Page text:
(Video) Amazing Star Trek Style Tractor Beam Technology Is Here

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Technology from Star Trek in The 60’s is Now A Reality

It’s technology Jim but  not as we know it! Scientists in Spain and the UK have made Science Fiction a fact as they have invented an Acoustic Tractor Beam system that can manipulate and spin small objects. The Star Trek version could hold space ships so this is on a much smaller basis. Even so, the Inventors hope that the technology can be used to operate micro-surgical instruments inside patients’ bodies, and potentially deliver drugs direct to damaged tissues.

Writing in the journal Nature Communications, the researchers describe how they used ultrasound to move tiny polystyrene beads measuring only 3mm across and weighing a fraction of a gram.

“We can move bigger and heavier objects than we have done, but the main application is going smaller to manipulate things inside the human body,” said Asier Marzo, who worked on the project.

The technology works by using an array of flat speakers to produce acoustic holograms. Just as visual holograms are produced in 3D from interfering light waves, so acoustic holograms are made by interfering sound waves. When the peaks of two waves meet, they produce a greater amplitude; when a peak meets a trough they cancel out.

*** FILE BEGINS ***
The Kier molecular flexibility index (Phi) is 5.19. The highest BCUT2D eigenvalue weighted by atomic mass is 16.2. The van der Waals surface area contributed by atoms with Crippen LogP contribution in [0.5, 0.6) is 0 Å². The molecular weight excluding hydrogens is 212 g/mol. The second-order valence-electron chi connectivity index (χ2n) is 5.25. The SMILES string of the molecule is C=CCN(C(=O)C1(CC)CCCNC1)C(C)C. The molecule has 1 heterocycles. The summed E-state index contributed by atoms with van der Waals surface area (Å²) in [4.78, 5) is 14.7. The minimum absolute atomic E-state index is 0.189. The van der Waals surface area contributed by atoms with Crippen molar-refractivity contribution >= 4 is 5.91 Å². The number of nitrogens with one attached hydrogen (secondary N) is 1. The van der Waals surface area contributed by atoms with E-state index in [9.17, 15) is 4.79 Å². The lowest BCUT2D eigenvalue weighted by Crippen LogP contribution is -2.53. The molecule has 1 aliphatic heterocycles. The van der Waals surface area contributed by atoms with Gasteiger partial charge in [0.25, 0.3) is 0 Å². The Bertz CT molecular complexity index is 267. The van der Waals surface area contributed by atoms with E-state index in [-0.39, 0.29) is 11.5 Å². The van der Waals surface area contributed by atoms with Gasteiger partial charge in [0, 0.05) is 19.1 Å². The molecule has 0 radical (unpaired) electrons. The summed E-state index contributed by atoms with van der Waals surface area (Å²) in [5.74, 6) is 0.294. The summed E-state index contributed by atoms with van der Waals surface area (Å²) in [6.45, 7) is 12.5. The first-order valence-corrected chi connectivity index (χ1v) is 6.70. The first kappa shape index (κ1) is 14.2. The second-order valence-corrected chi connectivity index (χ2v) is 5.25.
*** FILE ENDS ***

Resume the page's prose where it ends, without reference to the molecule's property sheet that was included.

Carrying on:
Marzo’s team showed that by carefully adjusting the sound waves, they could create moving acoustic holograms that worked like 3D cages, tweezers or rotating spirals that could lift, grab, spin and nudge tiny particles around.

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The sonic tractor beam uses a 3D hologram with the shape of a cage or bottle in which the object to be moved is captured. The walls of the cage are created by high pressure ultrasound waves, while inside the cage, the pressure is close to zero.

Because sound waves can travel through body tissues, the scientists see medical applications as a priority for the technology. “It could be used to manipulate kidney stones, clots, or microsurgical instruments that you control from outside, without having to make any incisions in the patient,” said Marzo. “Or you could hold a drug wherever you wanted to inside a patient, so it doesn’t go anywhere else in the body.”

 

 

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